The shared nature of the network in today’s multi-tenant datacenters implies that network performance for tenants can vary significantly. This applies to both production datacenters and cloud environments. Network performance variability hurts application performance which makes tenant costs unpredictable and causes provider revenue loss. Motivated by these factors, this paper makes the case for extending the tenant-provider interface to explicitly account for the network. We argue this can be achieved by providing tenants with a virtual network connecting their compute instances. To this effect, the key contribution of this paper is the design of virtual network abstractions that capture the trade-off between the performance guarantees offered to tenants, their costs and the provider revenue.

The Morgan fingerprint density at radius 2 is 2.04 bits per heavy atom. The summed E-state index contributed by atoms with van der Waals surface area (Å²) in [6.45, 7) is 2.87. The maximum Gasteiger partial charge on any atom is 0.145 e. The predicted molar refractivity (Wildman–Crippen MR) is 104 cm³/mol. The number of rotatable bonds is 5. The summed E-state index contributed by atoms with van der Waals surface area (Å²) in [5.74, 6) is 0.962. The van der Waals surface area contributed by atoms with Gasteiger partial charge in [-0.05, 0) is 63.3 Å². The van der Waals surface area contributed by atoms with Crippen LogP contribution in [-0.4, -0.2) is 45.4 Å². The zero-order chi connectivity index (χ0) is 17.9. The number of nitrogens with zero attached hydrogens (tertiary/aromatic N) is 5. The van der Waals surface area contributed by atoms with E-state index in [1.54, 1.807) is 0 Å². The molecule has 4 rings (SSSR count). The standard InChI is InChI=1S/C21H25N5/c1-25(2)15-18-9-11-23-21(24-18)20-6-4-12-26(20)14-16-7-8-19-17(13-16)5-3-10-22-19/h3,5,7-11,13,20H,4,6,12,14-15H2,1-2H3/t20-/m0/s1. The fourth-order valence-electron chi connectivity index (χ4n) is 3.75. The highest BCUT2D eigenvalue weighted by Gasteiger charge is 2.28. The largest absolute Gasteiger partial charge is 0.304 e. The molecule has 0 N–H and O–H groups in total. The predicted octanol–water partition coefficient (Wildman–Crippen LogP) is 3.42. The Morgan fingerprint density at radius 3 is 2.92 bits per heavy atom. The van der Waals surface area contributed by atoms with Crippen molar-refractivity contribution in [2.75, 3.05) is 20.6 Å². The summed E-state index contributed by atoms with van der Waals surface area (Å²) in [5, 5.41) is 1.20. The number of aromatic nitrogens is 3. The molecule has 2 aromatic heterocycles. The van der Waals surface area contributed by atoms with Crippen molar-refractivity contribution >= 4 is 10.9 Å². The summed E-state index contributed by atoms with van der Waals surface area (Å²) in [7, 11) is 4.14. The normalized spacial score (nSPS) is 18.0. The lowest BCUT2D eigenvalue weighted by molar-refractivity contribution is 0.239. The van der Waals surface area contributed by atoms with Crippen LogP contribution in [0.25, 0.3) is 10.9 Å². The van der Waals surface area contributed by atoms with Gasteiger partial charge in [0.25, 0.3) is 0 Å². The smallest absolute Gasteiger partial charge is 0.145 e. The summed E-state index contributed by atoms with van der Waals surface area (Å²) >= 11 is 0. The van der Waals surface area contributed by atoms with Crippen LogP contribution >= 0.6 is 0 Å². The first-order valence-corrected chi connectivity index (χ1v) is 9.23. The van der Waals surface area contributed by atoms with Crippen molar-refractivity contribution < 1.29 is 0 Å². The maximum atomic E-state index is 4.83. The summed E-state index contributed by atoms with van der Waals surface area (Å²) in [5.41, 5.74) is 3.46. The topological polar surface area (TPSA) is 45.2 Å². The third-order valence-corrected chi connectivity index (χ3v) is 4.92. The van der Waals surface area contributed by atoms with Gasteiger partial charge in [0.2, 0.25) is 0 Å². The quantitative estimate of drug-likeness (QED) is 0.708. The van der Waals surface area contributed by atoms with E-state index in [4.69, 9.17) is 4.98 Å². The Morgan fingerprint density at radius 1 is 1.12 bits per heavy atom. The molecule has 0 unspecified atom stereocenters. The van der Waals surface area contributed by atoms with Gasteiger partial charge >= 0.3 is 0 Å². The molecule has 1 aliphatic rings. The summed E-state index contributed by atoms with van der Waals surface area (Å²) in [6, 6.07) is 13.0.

To illustrate the feasibility of virtual networks, we develop Oktopus, a system that implements the proposed abstractions. Using realistic, large-scale simulations and an Oktopus deployment on a 25-node two-tier testbed, we demonstrate that the use of virtual networks yields significantly higher and more predictable tenant performance. Further, using a simple pricing model, we find that our abstractions can reduce tenant costs by up to 74% while maintaining provider revenue neutrality.